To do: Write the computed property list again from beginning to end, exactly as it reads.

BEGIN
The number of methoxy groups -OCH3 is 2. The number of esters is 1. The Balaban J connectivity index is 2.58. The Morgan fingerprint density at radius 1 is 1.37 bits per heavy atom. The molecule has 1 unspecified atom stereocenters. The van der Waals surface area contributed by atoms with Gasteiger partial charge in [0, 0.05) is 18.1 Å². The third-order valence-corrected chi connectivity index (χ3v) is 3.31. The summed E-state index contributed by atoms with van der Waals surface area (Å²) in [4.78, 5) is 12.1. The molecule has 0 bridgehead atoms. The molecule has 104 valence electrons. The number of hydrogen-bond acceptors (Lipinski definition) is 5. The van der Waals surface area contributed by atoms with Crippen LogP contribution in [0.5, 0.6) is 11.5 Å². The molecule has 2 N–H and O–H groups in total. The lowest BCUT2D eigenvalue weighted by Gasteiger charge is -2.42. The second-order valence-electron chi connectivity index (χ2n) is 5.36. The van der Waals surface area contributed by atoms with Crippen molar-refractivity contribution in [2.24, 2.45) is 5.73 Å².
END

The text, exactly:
The number of methoxy groups -OCH3 is 2. The number of esters is 1. The Balaban J connectivity index is 2.58. The Morgan fingerprint density at radius 1 is 1.37 bits per heavy atom. The molecule has 1 unspecified atom stereocenters. The van der Waals surface area contributed by atoms with Gasteiger partial charge in [0, 0.05) is 18.1 Å². The third-order valence-corrected chi connectivity index (χ3v) is 3.31. The summed E-state index contributed by atoms with van der Waals surface area (Å²) in [4.78, 5) is 12.1. The molecule has 0 bridgehead atoms. The molecule has 104 valence electrons. The number of hydrogen-bond acceptors (Lipinski definition) is 5. The van der Waals surface area contributed by atoms with Crippen LogP contribution in [0.5, 0.6) is 11.5 Å². The molecule has 2 N–H and O–H groups in total. The lowest BCUT2D eigenvalue weighted by Gasteiger charge is -2.42. The second-order valence-electron chi connectivity index (χ2n) is 5.36. The van der Waals surface area contributed by atoms with Crippen molar-refractivity contribution in [2.24, 2.45) is 5.73 Å².